So in conclusion, I think “rapture” is a very useful term. It is understood by the masses and that understanding is basically correct (although the timing of the event is not well understood). This basic understanding makes it the preferred term when we are discussing this event in our teaching or discussions. Why force a term that others don’t understand? And it is a biblical term of sorts. At least harpazo, the word it is derived from, is biblical.

The “gathering together upwards” is probably a better biblical term for this event. So why isn’t it used? Why is “rapture” used? The answer is that episunago is found in Matt. 24:31 and Mark 13:27. Using “gather together upwards” as the word for the rapture event would cause great problems for the pretribulation rapture crowd. For instance, Dr. Thomas Ice, their leading spokesman, must now claim the use of this word in 2 Thess. 2:1 is the rapture but its use in Matt. 24:31 isn’t. Imagine the difficulty if this was the word our culture used for the event!

However, there are much more important issues than cultural word usage. Our brothers and sisters who ascribe to a pretrib thinking have the “Mind of Christ” just as we do. Our goal should be prayer that Jesus will instruct them through his Word and Spirit as to proper timing.  We should not demand the use of a certain cultural “word”, it is His Word we should stress.


7 thoughts on “Should we say Rapture or Gathering Together”

  1. If we examine the LXX for the use of the term “harpadzo” (G726) the term asserted for the “rapture” we find it ALSO appears in the Greek translation of the TaNaK (the LXX) a total of 33 times. Currently I am in the midst of examining the connection of the underlying Hebrew terms which were translated by variations of G726. My own recommendation would be to use ESWORD or another software that allows you to examine the apapearance and usage of Greek terms in both the New Testament and the LXX then for appearances in the LXX examine the underlying terms of Hebrew and see where else they may apppear providing us with more information.

    What has been more fruitful in my own study was an examination of the terms “gather;” “gathered;” “gathering;” and finally the term “escape.” Messiah himself says “pray that you are able to escape all these things” in Luke 21:36. I wondered what the TaNaK and the rest of the Bible had to say about “escape.” My findings are too volumous to include so all I have to say is DIG.

  2. I agree with your overall topic in using the rapture, rather than episunago. That is where the word Synagogue comes from.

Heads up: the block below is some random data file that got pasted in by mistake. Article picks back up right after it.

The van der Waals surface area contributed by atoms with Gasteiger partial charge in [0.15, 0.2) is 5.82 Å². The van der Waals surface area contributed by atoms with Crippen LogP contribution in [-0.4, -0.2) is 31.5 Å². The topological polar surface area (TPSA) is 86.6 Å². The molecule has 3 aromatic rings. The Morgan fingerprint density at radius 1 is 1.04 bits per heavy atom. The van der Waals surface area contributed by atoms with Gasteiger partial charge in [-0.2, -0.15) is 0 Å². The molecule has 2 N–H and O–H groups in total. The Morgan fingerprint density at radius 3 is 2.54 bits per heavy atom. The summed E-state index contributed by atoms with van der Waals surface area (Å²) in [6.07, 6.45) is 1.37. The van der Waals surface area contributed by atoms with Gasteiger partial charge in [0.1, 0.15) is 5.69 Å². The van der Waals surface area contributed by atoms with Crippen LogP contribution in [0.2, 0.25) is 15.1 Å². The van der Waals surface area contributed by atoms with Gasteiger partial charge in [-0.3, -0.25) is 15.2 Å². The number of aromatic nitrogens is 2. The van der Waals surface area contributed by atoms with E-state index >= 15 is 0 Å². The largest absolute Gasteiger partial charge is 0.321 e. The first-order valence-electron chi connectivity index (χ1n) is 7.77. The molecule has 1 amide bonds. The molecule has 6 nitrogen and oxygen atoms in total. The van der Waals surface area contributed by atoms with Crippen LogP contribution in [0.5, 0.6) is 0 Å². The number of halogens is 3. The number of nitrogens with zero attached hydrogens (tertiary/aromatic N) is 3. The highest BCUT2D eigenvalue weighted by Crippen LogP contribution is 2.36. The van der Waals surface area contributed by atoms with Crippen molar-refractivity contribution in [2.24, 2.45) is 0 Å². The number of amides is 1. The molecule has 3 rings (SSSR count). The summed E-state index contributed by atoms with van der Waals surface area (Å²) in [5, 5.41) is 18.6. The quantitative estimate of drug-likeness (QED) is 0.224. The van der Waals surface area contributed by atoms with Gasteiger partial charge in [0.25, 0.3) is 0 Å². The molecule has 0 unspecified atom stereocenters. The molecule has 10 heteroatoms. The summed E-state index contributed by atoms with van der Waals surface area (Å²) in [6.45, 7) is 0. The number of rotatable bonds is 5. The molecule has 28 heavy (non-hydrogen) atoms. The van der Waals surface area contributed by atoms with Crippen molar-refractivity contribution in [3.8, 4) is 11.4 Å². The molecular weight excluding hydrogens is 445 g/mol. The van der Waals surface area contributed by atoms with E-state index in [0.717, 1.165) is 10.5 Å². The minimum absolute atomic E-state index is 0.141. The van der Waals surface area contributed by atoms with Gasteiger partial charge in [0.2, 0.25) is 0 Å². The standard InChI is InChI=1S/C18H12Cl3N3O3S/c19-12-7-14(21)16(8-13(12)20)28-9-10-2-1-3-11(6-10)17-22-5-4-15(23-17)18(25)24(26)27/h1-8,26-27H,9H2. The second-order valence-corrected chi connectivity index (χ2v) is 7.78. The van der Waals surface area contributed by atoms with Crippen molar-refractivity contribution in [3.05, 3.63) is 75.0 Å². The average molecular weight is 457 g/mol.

The Wisdom of Solomon, which I can tell by the subheadings that no one has any clue as what it means, records the following description of the harpazo.

    Wisdom 3:1 But the souls of the righteous are in the hand of God,
    and no torment will ever touch them.
    2 In the eyes of the foolish they seemed to have died,
    and their departure was thought to be a disaster,
    3 and their going from us to be their destruction;
    but they are at peace.
    4 For though in the sight of others they were punished,
    their hope is full of immortality.
    5 Having been disciplined a little, they will receive great good,
    because God tested them and found them worthy of himself…

    Wisdom 4:10 There were some who pleased God and were loved by him,
    and while living among sinners were taken up.
    11 They were caught up [harpazo] so that evil might not change their understanding or guile deceive their souls.
    12 For the fascination of wickedness obscures what is good,
    and roving desire perverts the innocent mind.
    13 Being perfected in a short time, they fulfilled long years;
    14 for their souls were pleasing to the Lord,
    therefore he took them quickly from the midst of wickedness.
    15 Yet the peoples saw and did not understand, or take such a thing to heart, that God’s grace and mercy are with his elect, and that he watches over his holy ones.

  3. Thanks again, Nelson. It is interesting that in Psalm 50:5 there seems to be a clear reference to the rapture as a gathering together unto the Lord:

    “He shall call to the heavens from above,
    And to the earth, that He may judge His people:

    “Gather My saints together to Me,
    Those who have made a covenant with Me by sacrifice.”

    Let the heavens declare His righteousness,
    For God Himself is Judge.

  4. Medieval Latin, Middle French, Koine Greek, Latin Vulgate all translate the word with nearly the same meaning, although note exact: a carrying off, taken away, to be caught up, to catch up or take away.
    The problem is it gained popularity of use through the pretribulation proponents and became their brand.